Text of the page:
Oracle Mobile Hub is an open and flexible platform for mobile app development. With Mobile Hub, you can:

  • Develop apps for any mobile client: iOS or Android based phones

  • Connect to any backend via a standard RESTful interfaces and SOAP web services

  • Support both native mobile apps and hybrid apps. For example, you can develop with Swift or Objective C for native iOS apps, Java for native Android apps, and JavaScript for Hybrid mobile apps

In addition, Oracle Visual Builder (VB) is a cloud-based software development Platform as a Service (PaaS) and a hosted environment for your application development infrastructure. It provides an open source, standards-based solution to develop, collaborate on, and deploy applications within Oracle Cloud that provides an easy way to create and host web and mobile applications in a secure cloud environment.


In choosing a cloud vendor, openness can provide a significant advantage, allowing you to choose amongst languages, databases, hardware, clouds, and on-premises infrastructure.  With a free trial on Oracle Cloud, you can experience the benefits of these open technologies – no strings attached.

Feel free to start a conversation below.

How to Use OSvC Restful APIs in Python: Quickly and Easily

Tue, 2019-03-12 15:45

Have you ever had to quickly act to create an automation process to process data in Oracle Service Cloud such as restore, update or even delete wrong data? If so, you'll know that there are different approaches. So what do you do? Many people have found success by writing a PHP Script and hosting it in Oracle Service Cloud Customer Portal (CP). But there are a few things you should know before you take down this road to ensure you will not overload your Customer Portal Server or create a bad experience to your end-user customers or generate extra sessions to your license compliance agreement. This post will tell you what you need to know to take a different road and with just a few lines of Python script create a process, so that will let you successfully implement integration with little time investment.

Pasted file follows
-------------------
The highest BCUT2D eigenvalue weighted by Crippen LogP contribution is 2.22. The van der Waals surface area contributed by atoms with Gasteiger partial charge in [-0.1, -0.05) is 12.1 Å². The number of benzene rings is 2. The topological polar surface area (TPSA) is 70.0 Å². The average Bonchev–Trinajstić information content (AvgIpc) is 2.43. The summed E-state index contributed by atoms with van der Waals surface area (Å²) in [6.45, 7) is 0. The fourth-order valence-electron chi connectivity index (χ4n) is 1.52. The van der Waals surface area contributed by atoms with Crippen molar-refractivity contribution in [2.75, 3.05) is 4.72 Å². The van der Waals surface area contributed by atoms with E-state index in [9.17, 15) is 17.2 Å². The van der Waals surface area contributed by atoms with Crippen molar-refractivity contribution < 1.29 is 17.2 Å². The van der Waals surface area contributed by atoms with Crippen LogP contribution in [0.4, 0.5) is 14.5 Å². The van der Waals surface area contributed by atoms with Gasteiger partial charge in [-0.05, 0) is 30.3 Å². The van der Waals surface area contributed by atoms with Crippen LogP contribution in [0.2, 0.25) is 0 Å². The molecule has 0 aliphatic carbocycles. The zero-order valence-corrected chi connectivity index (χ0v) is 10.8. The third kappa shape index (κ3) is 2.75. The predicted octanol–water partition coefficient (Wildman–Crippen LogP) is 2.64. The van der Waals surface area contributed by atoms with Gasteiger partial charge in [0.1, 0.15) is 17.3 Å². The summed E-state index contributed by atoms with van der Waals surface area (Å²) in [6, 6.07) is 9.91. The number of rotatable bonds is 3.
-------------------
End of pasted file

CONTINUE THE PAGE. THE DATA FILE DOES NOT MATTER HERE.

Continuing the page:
First, make sure you have python installed in your local. Take a look at python documentation online to get your first step done. If you want to play with it first, Anaconda Distribution is the easiest way to go.

Let's get it started. Here is a simple python script you can use to make a REST API request using Python. Make sure you replace variable values where it says [REPLACE ....]

import requests import json import base64 from requests.auth import HTTPBasicAuth def main(): try: site = '[REPLACE FOR YOUR SITE]' payload = {"id":[REPLACE FOR YOUR REPORT ID], "filters":[{"name": "[REPLACE FOR REPORT FIELD]","operator": {"lookupName": "="},"values":"[VALUE]"}]} response = requests.post(site +'/analyticsReportResults', auth=HTTPBasicAuth('[REPLACE FOR YOUR USER]', '[REPLACE FOR PASSWORD]'), data=json.dumps(payload)) json_data = json.loads(response.text) print(json_data['rows']) except Exception as e: print('Error: %s' % e) main()


Now that you know how to create a Python script to make an API request quickly, you are ready to solve data issues such as restore, backup, updates, creation, deletion, etc. You can create a request from one site to insert in another site. e.g., You have a restored place or you have a backup, then you want to create the same process to request from A to insert in B.

Make sure you won't create parallel threads that will to massive attack your OSvC Server.

Yep, that's it! I hope this helps!

Kubernetes and the "Platform Engineer"

Tue, 2019-03-05 22:56